The tall grass scratched my bare arms and legs as I marched along the narrow, nearly faded trail. The heat of the sun was making me more exhausted as the trees were becoming fewer along the way. I was already lagging behind my friends though we were not yet halfway there. But I was not worried about getting lost. I was worried that my sneakers were about to give up.
These shoes have been my companion for quite some time. I bought them so I could have a nice comfty footwear in Ireland three years ago. Though this pair has been with me in a few adventurous moments, I rarely bring them along at hikes. Only lately, the signs of wearing out were seen on them. Despite of this, I thought it was safe to bring them along to Maranat Falls.
We have heard so much about these falls after visiting Mt. Balagbag. It was located at Mt. Maranat, between the provinces of Rizal and Bulacan, which was just beside Mt. Balagbag. In order to get to that falls, we had to take the same trail going to Mt. Balagbag, expect that we had to take a detour in the middle of the way.
I was expecting Heidi, the friendly dog, to tag along with us again. But since we arrived quite late in the morning, she must have accompanied other hikers who came earlier.
Though most of the area along the mountain was almost bare and isolated, it was slowly
being developed as a habitable place. A few cottages can be seen, surrounded by landscape and little vegetable gardens. As the trail elevates, we could view the town of Norzagaray in Bulacan opening before us. Going further, the trail becomes more isolated and grassy.
Catching up with my friends, my shoes could not keep from being totally worn-out. At last they gave in, like twins crying out with their tongues sticking out. I tried to reach the waterfalls still wearing them but I could not keep them on my feet soon enough.
Fortunately, my friend Riza had slippers to lend me. Not wanting to leave my faithful sneakers behind, I tied them on my backpack. These slippers I was now wearing can have the tendency to become slippery when wet. Good thing the ground then was nearly level and dry. But when we were near the falls, that’s where I had to be extra careful.
Lans and Rozi had already reached the falls by then, as they were quicker than us. Riza was also being extra careful while using a sturdy stick to support herself, as it was her first time to hike. Our tour guide, Mang Macoy, who was quiet most the time, had to assist me going down. I feel
pathetic at this, especially I am the one always assisted by tour guides and most of them were thinner than me. The trail downwards was becoming steeper and slippery. More thorny plants were clinching on my clothes and bag. I felt more exhausted, thinking that it would take an eternity reaching those falls.
But part of me wanted to jump off those rocks at the sound of trickling water. The falls! The falls! I can’t wait to dive into the cool water. Upon coming there, I had a sigh of relief. It’s better than discovering hidden treasure in a clandestine jungle.
We ate our lunch beneath the lush, green trees upon reaching the falls. I suddenly felt sleepy when the cool air surged on my tired muscles. Putting my backpack beneath my head and stretching my legs upon the cold, bare rock, I was lulled to sleep. The rest of us did the same, invibing nature into our souls. Oh, this is a dream come true!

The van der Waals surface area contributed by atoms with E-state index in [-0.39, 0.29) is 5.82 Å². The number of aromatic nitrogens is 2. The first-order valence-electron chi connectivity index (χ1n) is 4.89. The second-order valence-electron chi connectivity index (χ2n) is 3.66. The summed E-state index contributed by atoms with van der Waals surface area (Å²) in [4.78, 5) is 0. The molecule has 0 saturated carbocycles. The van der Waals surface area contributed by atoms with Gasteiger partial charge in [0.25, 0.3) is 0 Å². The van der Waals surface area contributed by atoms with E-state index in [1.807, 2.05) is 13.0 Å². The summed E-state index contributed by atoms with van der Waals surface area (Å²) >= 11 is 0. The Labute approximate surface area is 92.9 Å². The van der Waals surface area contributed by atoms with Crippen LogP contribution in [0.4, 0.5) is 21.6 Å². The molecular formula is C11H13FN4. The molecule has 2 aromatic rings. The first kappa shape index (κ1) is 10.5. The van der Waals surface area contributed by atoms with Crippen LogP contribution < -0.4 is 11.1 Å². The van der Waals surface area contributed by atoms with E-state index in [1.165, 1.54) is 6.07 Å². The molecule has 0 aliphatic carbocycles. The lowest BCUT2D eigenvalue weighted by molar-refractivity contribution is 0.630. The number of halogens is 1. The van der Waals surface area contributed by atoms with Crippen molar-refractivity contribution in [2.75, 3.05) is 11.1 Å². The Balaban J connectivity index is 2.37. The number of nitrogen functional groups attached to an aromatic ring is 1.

When we woke up, I lost my urge to dive into the pool. I dipped my feet into the cool waters for a while, washing the tiny scratches on my legs. But I couldn’t bring my whole self into the water as it was too cold for me. Riza also watched from afar, too tired to bring herself down into the pool. We just waited for Lans and Rozi who had jaunted nearer to the falls to take more pictures.
It was time to go back home. Once again, I was lagging behind. I was slower than before, perhaps because I did not have the time to work out. We’d have short breaks one at a time. But at one of those breaks, we noticed that one of us was missing.
Since we were already quite distant from one another, Rozi walked along the wrong
detour. She struggled to find a way out, which was already a dangerous trail. In the end, she cried because of the possibility of being left alone at night. By then, Mang Macoy was able to find her and bring her back.
Weeks after this hike, Lans and I discussed that we need to have training on first aid and other survival management skills. We realized it’s time to discard that tourist mindset when going on a hike. There’s always the possibility for the need of survival at these kinds of travels.
Towards the end of this hike, Riza and I lagged totally behind the group. Twilight was already there, and we could already see the stars peeking on the open, purple skies. It was totally dark when we came at the little baranggay hall at the quiet town of San Jose Del Monte. The town was almost completely covered in darkness. The light from the lamps looked like distant stars tucked away in those small houses.
I felt that we were in twilight zone when we rode in the tricycle. The road was eerily dark as we chugged along the rocky road. Yet, as the tricycle driver said, the people here are contented with their state of living. As long as they have food to eat and live well, there’s no need to strive for more. It’s a reality too far from the reality I know. I will surely miss this place again.
I have to return the slippers to Riza. My worn-out sneakers are back on my feet. But I still felt comfortable wearing them again. No matter how worn-out something may be, if they carried good memories with you, it’s not easy to throw them away.